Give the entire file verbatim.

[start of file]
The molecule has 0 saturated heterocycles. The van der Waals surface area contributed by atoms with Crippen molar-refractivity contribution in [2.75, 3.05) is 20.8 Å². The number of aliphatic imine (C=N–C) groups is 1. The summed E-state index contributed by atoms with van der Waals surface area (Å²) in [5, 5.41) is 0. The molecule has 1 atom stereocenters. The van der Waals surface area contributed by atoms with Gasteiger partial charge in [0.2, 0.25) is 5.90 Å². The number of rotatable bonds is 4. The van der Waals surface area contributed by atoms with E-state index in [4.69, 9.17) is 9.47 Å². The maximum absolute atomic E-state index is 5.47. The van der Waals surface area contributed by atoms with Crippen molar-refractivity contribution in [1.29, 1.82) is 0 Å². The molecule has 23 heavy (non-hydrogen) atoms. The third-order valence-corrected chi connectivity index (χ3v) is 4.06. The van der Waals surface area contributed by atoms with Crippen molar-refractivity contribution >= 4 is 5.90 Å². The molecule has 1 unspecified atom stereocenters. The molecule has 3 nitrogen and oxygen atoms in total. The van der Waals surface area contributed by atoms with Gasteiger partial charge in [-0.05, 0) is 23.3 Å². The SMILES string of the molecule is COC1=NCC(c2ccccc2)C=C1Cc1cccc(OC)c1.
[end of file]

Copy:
The molecule has 0 saturated heterocycles. The van der Waals surface area contributed by atoms with Crippen molar-refractivity contribution in [2.75, 3.05) is 20.8 Å². The number of aliphatic imine (C=N–C) groups is 1. The summed E-state index contributed by atoms with van der Waals surface area (Å²) in [5, 5.41) is 0. The molecule has 1 atom stereocenters. The van der Waals surface area contributed by atoms with Gasteiger partial charge in [0.2, 0.25) is 5.90 Å². The number of rotatable bonds is 4. The van der Waals surface area contributed by atoms with E-state index in [4.69, 9.17) is 9.47 Å². The maximum absolute atomic E-state index is 5.47. The van der Waals surface area contributed by atoms with Crippen molar-refractivity contribution in [1.29, 1.82) is 0 Å². The molecule has 23 heavy (non-hydrogen) atoms. The third-order valence-corrected chi connectivity index (χ3v) is 4.06. The van der Waals surface area contributed by atoms with Crippen molar-refractivity contribution >= 4 is 5.90 Å². The molecule has 1 unspecified atom stereocenters. The molecule has 3 nitrogen and oxygen atoms in total. The van der Waals surface area contributed by atoms with Gasteiger partial charge in [-0.05, 0) is 23.3 Å². The SMILES string of the molecule is COC1=NCC(c2ccccc2)C=C1Cc1cccc(OC)c1.